The 15 speedy games revolve around button-mashing (digging for treasure, inflating a balloon, breaking a piñata, tug of war), collecting items quickly, or completing carefully timed maneuvers such as smacking a tetherball back and forth. The games can take as little as 10 seconds, capturing the frantic pace of WarioWare. On the Nintendo Switch, specifically, many of the button mashing games, such as “Soda Spray!” — shaking a bottle until it explodes on your opponent — use Joy-Con motion controls instead of rapid tapping. In isolation, they aren’t going to blow your mind, but they provide a nice change of pace from the more nuanced wordy games.
All 27 minigames are pretty straightforward, requiring at most two different buttons and the thumbstick, but mostly a single button. Removed from the conceit of the board game, seasoned gamers may grow tired of the games — you can play the games on their own in Versus mode. Showdown was designed with the board game structure in mind, and for family game night or when you have friends over, the assortment of games more than does the trick.
Back to the sandbox
Showdown’s sandbox mode features eight self-contained levels to let your creative side run wild. You can make use of the full 35,000-word Scribblenauts dictionary across eight different environments.
Scribblenauts Showdown is definitely a departure from the series’ status quo.
In the absence of touchscreen controls, creating unique objects with an on-screen input system takes more time at first, but it doesn’t take long to get the hang of it thanks to an intuitive keyboard layout.
Each sandbox includes a small number of people, animals, and objects who have hopes and desires and dreams that you can fulfill by paying attention to their thought bubbles and creating objects for them. There are only 10 of these defined objectives in each level, so it isn’t so much a campaign or single-player mode, so much as a way to kickstart your creativity. Once you’re done with initial prompts, it’s up to you to make your own fun.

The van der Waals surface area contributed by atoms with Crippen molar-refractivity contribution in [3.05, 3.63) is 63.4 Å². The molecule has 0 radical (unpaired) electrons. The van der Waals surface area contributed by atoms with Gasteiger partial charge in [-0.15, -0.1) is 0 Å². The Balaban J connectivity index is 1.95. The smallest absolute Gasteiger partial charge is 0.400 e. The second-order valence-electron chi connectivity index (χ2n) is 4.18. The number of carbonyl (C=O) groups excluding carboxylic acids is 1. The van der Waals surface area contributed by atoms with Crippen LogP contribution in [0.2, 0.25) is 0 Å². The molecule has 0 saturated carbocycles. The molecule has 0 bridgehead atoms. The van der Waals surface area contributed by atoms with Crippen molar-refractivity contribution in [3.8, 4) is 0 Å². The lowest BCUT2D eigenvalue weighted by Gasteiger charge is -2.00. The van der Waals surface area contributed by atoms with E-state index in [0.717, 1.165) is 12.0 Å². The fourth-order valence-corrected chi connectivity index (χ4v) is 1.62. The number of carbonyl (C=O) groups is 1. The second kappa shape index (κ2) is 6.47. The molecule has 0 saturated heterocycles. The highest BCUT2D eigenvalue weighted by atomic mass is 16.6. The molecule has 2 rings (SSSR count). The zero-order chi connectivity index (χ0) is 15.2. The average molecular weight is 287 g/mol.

For those hoping for a robust, open experience similar to Scribblenauts Unlimited, you might be disappointed by these small areas. Showdown lets you make whatever your heart desires, but even in that feels limited: You can only fit so much in these small, self-contained levels before they start to feel overcrowded.
Playing pretend with friends
Part of the appeal of Scribblenauts has always been experimenting with objects and making your own fun with the world around you. Showdown features drop-in drop-out cooperative play in Sandbox mode — a new addition to the series. In Unlimited, a second player could take control of any object you’ve created but could not create their own objects.
With two players able to create anything that comes to mind, you can create your own games within the game (you have to follow the rules you agreed on though!). We played deathmatch with a friend on an ocean liner, applied hostile adjectives to dinosaurs to watch them fight, and handed each other as many whimsical objects as we could think of. The possibilities seem endless — save for creating custom objects which sadly isn’t present here — but you have smaller spaces to work with than before.
Scribblenauts Showdown is definitely a departure from the series’ status quo. Thankfully, its card-based board game offers a fresh and fun spin on the party game genre. The minigames are simplistic enough for the whole family to enjoy. They’re not all original, but they work within the framework of the board game. The stripped-down sandbox may be a disappoint longtime fans, but it’s an extra feature that adds to a game that would still feel complete without it.
Is there a better alternative?
No. Showdown is your best option for a modern minigame-based party game, especially on consoles. If you are looking for the pure Scribblenauts experience, however, Scribblenauts Unlimited for Wii U is your best option.
How long will it last?
Like all party games, Showdown is best when played in short spurts on family game nights, as you may grow tired of the minigames during long stretches. The sandbox mode objectives can be completed in a few hours, but if you get a kick out of making up your own rulesets, the breadth of your imagination will determine how long it engages you.
Should you buy it?
Yes. If you like party games, Scribblenauts Showdown is one of the best around.
Scribblenauts Showdown was reviewed on the Nintendo Switch using a retail code provided by the publisher.
- The best video games for kids
- The best multiplayer games on Nintendo Switch (September 2020)
- The best Nintendo Switch exclusives
- The best Wii games of all time
- The best N64 games of all time